In a statement, AstraZeneca said it would "substantially exceed" the amount mandated by the court as it has already supplied 70m. However the EU claimed it was a win for their argument. W hat is the point of voting Tory if you are a prosperous, shire-dwelling Southern voter, asks Allister Heath?

The only message you hear from the Government is that it believes in levelling up the North. That sounds sensible, as far as it goes. Read the rest of Allister's analysis here. L ib Dem leader Sir Ed Davey smashed a blue wall made of plastic bricks with an orange hammer, as he told supporters: "This election sends a message to the whole country".

The Chesham and Amersham result was "sending a shockwave through British politics," he added.

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There are many Conservatives across the country who are now worried. E ngland's R-rate has remained between 1. The figure - which is on a lag of a couple of weeks - had been expected to rise slightly means that, on average, every 10 people infected will infect between 12 and 14 other people.

The growth rate has also stayed stable, meaning the of new infections is growing by between three and six per cent every day. The South West and North West have the highest rates, of up to 1. I rish Taoiseach Micheal Martin has called for "calm he" to prevail in Northern Ireland amid a "very turbulent" 24 hours.

DUP leader Edwin Poots reed last night, just 20 days after replacing Arlene Fosterafter he nominated one of his former advisers as the new head of the Stormont executive against the wishes of his party. Speaking in Dublin on Friday, Mr Martin said: "I think it is very important that we all work collectively on the island towards maintaining stability and calm he and staying focused on what is important to the people within Northern Ireland Stressing the need to safeguard the Good Friday Agreement, he added: "We will work constructively with the new leader.

It's been a very difficult time for the outgoing leader Edwin Poots but I think it's important that we maintain relationships. B oris Johnson has declined to confirm whether he will be allowing thousands of fans into the country for the Euro semi-finals and final next month.

Wembley Stadium in London is hosting several international matches in June and July, including the final on July 11, but Uefa has reportedly threatened to pull the game if VIPs are not allowed to leapfrog travel restrictions.

Tory Andrew Bridgen has branded the move "a kick in the teeth" given the country will still be under restrictions and "when double vaccinated Brits can't go on holiday". When asked about this at Kirklees College in Dewsbury, West Yorkshire, Mr Johnson said: "We'll do what we have to do to keep the country safe from Covid - that's obviously going to be our priority, and we'll be talking to Uefa about what they want and see if we can make some sensible accommodations.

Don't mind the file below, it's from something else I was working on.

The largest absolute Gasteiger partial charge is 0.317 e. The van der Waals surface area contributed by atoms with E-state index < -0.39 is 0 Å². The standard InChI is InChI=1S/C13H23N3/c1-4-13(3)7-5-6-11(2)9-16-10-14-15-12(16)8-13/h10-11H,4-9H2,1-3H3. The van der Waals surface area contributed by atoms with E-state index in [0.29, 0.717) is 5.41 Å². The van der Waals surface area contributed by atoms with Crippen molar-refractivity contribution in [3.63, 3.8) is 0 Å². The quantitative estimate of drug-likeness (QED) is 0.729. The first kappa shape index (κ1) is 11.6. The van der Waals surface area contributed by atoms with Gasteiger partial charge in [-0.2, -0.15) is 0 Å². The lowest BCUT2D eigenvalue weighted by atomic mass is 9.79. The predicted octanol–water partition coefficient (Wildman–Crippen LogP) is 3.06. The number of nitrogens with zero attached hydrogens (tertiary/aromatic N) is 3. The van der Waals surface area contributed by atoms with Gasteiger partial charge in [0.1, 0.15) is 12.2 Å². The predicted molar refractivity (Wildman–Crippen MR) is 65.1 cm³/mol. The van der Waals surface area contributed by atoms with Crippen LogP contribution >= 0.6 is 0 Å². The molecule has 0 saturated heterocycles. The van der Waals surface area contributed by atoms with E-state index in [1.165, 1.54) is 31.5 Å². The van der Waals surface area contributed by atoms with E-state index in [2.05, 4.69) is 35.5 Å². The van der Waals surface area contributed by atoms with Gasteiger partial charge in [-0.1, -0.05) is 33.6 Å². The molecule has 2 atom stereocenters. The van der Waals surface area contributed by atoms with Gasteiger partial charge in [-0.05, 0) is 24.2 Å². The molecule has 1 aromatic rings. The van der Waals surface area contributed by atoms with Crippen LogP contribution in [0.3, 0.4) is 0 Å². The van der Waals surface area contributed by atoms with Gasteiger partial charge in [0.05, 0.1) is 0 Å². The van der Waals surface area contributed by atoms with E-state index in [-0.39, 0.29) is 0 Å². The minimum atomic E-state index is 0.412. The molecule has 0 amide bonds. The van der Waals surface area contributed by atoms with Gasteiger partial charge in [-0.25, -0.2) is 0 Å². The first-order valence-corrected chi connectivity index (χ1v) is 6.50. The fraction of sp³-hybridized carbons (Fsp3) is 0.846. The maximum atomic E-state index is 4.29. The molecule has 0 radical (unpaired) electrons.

B oris Johnson has said he is "very confident" that the remaining coronavirus restrictions in England will be lifted on July Speaking at Kirklees College in Dewsbury, West Yorkshire, Mr Johnson said: "I'm very confident that we'll be able to go through with step four of the road map on the timetable that I've set out with treating July 19, as I've said, as a terminus date. T he Welsh Government will pause further easing of coronavirus restrictions for four weeks to allow for more people to be vaccinated, First Minister Mark Drakeford has said. Mr Drakeford said this would help Wales, which has the lowest Covid rates in the UK, "manage the impact of this new wave of infections".

Mr Drakeford said he was looking to "find ways for the future which mean that face coverings do not have to be worn in every classroom, every I want a real women lets Amersham down. I t used to be said that if you put a donkey on the ballot paper in Chesham and Amersham and stuck a blue rosette on its hind quarters it would still win. Not any more. For the first time since the formation of the constituency in the Conservatives lost their grip on the seat.

I want a real women lets Amersham down

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Meet the candidates vying for your vote in the Chesham and Amersham by-election next week